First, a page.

Before making an analysis on the specific case of SAARC as a regional integration process, we can highlight the connotation of region and regional integration which is significant in this context. There is no denying the fact that on collective research regions are used in shorter sense having encountered external cooperation among regions in the field of trade, commerce, economics, export and import. But regional integration may be used in broader sense as because integrations is needed in order to maneuver the basic cooperation system in relation to the relevant regions in which the respective fields of regions are settled down virtually.
Regional integration has become a very common way of co-operation among states in present day international relations. Generally a 'region' is an area where some geographically proximate states join together to achieve their common objectives. As I mentioned earlier, in the present time more or less every nation-state, strong or weak, is a member of a regional system. But there are some states which exist on the borderline between two regions. That is one of the reasons for those states not joining in any regional co-operation arrangements. Although geographical considerations are an important factor for the formation of a region, other factors-for example, social, economic, political, historical, and improvisational - are also important. So we can say that a region consists of two or more proximate states and interacting states which have some common ethnic, linguistic, cultural, social, and/or historical bonds, and whose sense of identity is sometimes increased by the actions and attitudes towards those of states external to the region.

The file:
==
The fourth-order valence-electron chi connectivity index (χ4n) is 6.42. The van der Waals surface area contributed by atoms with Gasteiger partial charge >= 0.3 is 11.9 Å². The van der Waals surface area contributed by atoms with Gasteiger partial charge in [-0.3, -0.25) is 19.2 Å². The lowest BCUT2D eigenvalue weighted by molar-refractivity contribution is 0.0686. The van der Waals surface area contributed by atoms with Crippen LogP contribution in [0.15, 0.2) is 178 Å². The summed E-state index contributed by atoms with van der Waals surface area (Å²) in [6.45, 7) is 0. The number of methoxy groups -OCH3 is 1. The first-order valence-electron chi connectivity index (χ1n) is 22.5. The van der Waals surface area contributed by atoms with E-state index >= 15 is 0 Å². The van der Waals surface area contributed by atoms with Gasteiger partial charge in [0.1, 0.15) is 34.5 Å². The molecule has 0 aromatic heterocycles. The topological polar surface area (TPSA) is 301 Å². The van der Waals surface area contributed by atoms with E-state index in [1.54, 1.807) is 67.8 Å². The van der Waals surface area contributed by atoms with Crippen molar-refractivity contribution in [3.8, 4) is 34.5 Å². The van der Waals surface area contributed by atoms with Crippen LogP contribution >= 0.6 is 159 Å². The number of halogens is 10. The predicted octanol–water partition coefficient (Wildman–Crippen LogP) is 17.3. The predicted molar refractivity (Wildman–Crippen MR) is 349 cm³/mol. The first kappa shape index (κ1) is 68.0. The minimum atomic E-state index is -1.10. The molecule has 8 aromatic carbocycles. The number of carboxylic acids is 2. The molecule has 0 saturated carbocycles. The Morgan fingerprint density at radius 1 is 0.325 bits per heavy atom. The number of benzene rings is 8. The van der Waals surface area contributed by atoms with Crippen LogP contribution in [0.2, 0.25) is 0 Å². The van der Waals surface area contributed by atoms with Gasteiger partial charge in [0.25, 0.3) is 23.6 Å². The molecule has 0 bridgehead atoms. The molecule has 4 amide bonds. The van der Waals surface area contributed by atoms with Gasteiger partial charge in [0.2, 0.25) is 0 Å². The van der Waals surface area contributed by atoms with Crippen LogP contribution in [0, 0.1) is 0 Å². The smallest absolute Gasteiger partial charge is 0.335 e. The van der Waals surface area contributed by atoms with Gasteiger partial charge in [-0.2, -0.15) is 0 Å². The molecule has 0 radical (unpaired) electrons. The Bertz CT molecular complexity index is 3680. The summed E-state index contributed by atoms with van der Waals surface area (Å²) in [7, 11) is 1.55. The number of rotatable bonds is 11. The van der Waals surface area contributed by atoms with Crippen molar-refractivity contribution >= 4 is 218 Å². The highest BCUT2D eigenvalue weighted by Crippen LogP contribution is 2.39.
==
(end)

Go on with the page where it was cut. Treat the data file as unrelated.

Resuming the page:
The member states of SAARC are geographically proximate with each other. These states have something in common. For example, they have some common social and historical bonds. These states have common colonial past. Those states (for example Nepal) who were not under colonial rule have also been influenced by that rule owing to geographical proximity with India. There is some cultural commonality among the SAARC states. But where the region ends-for example, on the eastern side-Burma is neither a member of SAARC nor yet of ASEAN. On the western side Afghanistan neither belongs to the Middle East nor to the South Asian group. These states exist on the borderline between two regional systems.